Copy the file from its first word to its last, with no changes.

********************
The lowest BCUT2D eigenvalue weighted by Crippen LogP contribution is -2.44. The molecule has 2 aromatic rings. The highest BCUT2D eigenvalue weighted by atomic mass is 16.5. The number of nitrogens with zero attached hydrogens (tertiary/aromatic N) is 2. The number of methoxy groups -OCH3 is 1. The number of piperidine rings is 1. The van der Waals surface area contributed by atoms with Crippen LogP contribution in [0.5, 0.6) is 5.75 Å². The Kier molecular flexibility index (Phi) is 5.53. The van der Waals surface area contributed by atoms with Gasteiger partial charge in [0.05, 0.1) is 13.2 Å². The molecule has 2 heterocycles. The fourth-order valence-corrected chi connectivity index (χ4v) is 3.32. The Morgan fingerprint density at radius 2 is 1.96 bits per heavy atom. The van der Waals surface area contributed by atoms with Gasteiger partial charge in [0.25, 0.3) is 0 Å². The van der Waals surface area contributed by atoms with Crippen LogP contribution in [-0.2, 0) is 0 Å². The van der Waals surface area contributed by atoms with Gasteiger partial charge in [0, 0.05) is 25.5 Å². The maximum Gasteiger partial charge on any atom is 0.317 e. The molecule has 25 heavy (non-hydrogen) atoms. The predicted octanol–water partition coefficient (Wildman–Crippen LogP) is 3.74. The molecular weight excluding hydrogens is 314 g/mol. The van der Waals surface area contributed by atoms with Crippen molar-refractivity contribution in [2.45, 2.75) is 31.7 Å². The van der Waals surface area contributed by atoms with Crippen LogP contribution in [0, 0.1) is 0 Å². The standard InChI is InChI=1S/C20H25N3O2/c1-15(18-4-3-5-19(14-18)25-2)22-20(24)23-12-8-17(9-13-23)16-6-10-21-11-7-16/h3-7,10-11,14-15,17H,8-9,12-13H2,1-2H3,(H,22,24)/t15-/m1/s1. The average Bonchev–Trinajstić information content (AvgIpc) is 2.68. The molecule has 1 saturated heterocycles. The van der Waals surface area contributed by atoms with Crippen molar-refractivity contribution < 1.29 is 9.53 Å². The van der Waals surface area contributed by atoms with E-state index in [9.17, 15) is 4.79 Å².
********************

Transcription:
The lowest BCUT2D eigenvalue weighted by Crippen LogP contribution is -2.44. The molecule has 2 aromatic rings. The highest BCUT2D eigenvalue weighted by atomic mass is 16.5. The number of nitrogens with zero attached hydrogens (tertiary/aromatic N) is 2. The number of methoxy groups -OCH3 is 1. The number of piperidine rings is 1. The van der Waals surface area contributed by atoms with Crippen LogP contribution in [0.5, 0.6) is 5.75 Å². The Kier molecular flexibility index (Phi) is 5.53. The van der Waals surface area contributed by atoms with Gasteiger partial charge in [0.05, 0.1) is 13.2 Å². The molecule has 2 heterocycles. The fourth-order valence-corrected chi connectivity index (χ4v) is 3.32. The Morgan fingerprint density at radius 2 is 1.96 bits per heavy atom. The van der Waals surface area contributed by atoms with Gasteiger partial charge in [0.25, 0.3) is 0 Å². The van der Waals surface area contributed by atoms with Crippen LogP contribution in [-0.2, 0) is 0 Å². The van der Waals surface area contributed by atoms with Gasteiger partial charge in [0, 0.05) is 25.5 Å². The maximum Gasteiger partial charge on any atom is 0.317 e. The molecule has 25 heavy (non-hydrogen) atoms. The predicted octanol–water partition coefficient (Wildman–Crippen LogP) is 3.74. The molecular weight excluding hydrogens is 314 g/mol. The van der Waals surface area contributed by atoms with Crippen molar-refractivity contribution in [2.45, 2.75) is 31.7 Å². The van der Waals surface area contributed by atoms with Crippen LogP contribution in [0, 0.1) is 0 Å². The standard InChI is InChI=1S/C20H25N3O2/c1-15(18-4-3-5-19(14-18)25-2)22-20(24)23-12-8-17(9-13-23)16-6-10-21-11-7-16/h3-7,10-11,14-15,17H,8-9,12-13H2,1-2H3,(H,22,24)/t15-/m1/s1. The average Bonchev–Trinajstić information content (AvgIpc) is 2.68. The molecule has 1 saturated heterocycles. The van der Waals surface area contributed by atoms with Crippen molar-refractivity contribution < 1.29 is 9.53 Å². The van der Waals surface area contributed by atoms with E-state index in [9.17, 15) is 4.79 Å².